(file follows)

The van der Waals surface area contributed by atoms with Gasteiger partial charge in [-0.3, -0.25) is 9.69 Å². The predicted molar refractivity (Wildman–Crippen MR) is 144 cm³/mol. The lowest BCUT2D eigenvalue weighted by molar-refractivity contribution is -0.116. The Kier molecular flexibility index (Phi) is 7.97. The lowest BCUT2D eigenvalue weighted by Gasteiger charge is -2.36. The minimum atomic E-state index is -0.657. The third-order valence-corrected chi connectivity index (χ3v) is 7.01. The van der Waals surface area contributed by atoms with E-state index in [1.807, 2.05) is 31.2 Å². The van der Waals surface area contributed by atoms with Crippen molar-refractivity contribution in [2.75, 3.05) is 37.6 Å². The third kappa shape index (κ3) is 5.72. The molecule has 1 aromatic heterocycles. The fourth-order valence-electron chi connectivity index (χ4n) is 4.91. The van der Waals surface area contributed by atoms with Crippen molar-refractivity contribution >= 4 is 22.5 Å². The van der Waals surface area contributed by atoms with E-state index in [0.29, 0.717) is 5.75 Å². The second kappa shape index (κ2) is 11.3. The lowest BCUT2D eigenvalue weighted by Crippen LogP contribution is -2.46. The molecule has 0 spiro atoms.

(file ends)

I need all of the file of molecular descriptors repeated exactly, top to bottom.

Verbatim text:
The van der Waals surface area contributed by atoms with Gasteiger partial charge in [-0.3, -0.25) is 9.69 Å². The predicted molar refractivity (Wildman–Crippen MR) is 144 cm³/mol. The lowest BCUT2D eigenvalue weighted by molar-refractivity contribution is -0.116. The Kier molecular flexibility index (Phi) is 7.97. The lowest BCUT2D eigenvalue weighted by Gasteiger charge is -2.36. The minimum atomic E-state index is -0.657. The third-order valence-corrected chi connectivity index (χ3v) is 7.01. The van der Waals surface area contributed by atoms with E-state index in [1.807, 2.05) is 31.2 Å². The van der Waals surface area contributed by atoms with Crippen molar-refractivity contribution in [2.75, 3.05) is 37.6 Å². The third kappa shape index (κ3) is 5.72. The molecule has 1 aromatic heterocycles. The fourth-order valence-electron chi connectivity index (χ4n) is 4.91. The van der Waals surface area contributed by atoms with Crippen molar-refractivity contribution >= 4 is 22.5 Å². The van der Waals surface area contributed by atoms with E-state index in [0.29, 0.717) is 5.75 Å². The second kappa shape index (κ2) is 11.3. The lowest BCUT2D eigenvalue weighted by Crippen LogP contribution is -2.46. The molecule has 0 spiro atoms.